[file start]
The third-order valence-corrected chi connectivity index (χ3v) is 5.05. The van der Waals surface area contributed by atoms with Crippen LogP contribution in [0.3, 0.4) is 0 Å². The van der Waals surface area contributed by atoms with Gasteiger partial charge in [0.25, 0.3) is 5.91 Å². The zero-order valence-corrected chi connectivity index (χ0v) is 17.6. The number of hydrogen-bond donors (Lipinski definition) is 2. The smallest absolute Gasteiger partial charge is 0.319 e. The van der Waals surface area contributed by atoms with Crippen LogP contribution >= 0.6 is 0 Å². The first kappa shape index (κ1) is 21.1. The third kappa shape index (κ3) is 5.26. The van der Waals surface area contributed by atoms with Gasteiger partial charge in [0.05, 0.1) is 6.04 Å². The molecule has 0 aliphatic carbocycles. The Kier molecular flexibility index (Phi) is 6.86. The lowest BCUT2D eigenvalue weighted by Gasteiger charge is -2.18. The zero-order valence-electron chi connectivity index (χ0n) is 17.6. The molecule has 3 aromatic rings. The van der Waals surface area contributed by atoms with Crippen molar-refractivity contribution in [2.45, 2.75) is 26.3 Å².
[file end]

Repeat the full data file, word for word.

The third-order valence-corrected chi connectivity index (χ3v) is 5.05. The van der Waals surface area contributed by atoms with Crippen LogP contribution in [0.3, 0.4) is 0 Å². The van der Waals surface area contributed by atoms with Gasteiger partial charge in [0.25, 0.3) is 5.91 Å². The zero-order valence-corrected chi connectivity index (χ0v) is 17.6. The number of hydrogen-bond donors (Lipinski definition) is 2. The smallest absolute Gasteiger partial charge is 0.319 e. The van der Waals surface area contributed by atoms with Crippen LogP contribution >= 0.6 is 0 Å². The first kappa shape index (κ1) is 21.1. The third kappa shape index (κ3) is 5.26. The van der Waals surface area contributed by atoms with Gasteiger partial charge in [0.05, 0.1) is 6.04 Å². The molecule has 0 aliphatic carbocycles. The Kier molecular flexibility index (Phi) is 6.86. The lowest BCUT2D eigenvalue weighted by Gasteiger charge is -2.18. The zero-order valence-electron chi connectivity index (χ0n) is 17.6. The molecule has 3 aromatic rings. The van der Waals surface area contributed by atoms with Crippen molar-refractivity contribution in [2.45, 2.75) is 26.3 Å².